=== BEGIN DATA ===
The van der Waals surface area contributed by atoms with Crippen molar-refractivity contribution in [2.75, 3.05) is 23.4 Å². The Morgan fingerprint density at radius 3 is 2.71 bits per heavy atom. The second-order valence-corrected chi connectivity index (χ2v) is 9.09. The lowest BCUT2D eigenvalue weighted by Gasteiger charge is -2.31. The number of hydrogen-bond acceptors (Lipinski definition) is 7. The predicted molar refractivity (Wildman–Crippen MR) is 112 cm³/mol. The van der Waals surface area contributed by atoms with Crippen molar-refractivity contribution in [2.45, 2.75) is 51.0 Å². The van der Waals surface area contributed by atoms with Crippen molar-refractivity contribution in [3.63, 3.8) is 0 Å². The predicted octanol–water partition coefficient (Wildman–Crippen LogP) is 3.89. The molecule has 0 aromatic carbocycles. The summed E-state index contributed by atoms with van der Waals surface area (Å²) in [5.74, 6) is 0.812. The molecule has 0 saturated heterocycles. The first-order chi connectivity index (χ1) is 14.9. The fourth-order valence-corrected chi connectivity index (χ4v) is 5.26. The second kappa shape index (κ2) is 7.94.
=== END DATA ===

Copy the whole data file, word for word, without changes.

The van der Waals surface area contributed by atoms with Crippen molar-refractivity contribution in [2.75, 3.05) is 23.4 Å². The Morgan fingerprint density at radius 3 is 2.71 bits per heavy atom. The second-order valence-corrected chi connectivity index (χ2v) is 9.09. The lowest BCUT2D eigenvalue weighted by Gasteiger charge is -2.31. The number of hydrogen-bond acceptors (Lipinski definition) is 7. The predicted molar refractivity (Wildman–Crippen MR) is 112 cm³/mol. The van der Waals surface area contributed by atoms with Crippen molar-refractivity contribution in [2.45, 2.75) is 51.0 Å². The van der Waals surface area contributed by atoms with Crippen molar-refractivity contribution in [3.63, 3.8) is 0 Å². The predicted octanol–water partition coefficient (Wildman–Crippen LogP) is 3.89. The molecule has 0 aromatic carbocycles. The summed E-state index contributed by atoms with van der Waals surface area (Å²) in [5.74, 6) is 0.812. The molecule has 0 saturated heterocycles. The first-order chi connectivity index (χ1) is 14.9. The fourth-order valence-corrected chi connectivity index (χ4v) is 5.26. The second kappa shape index (κ2) is 7.94.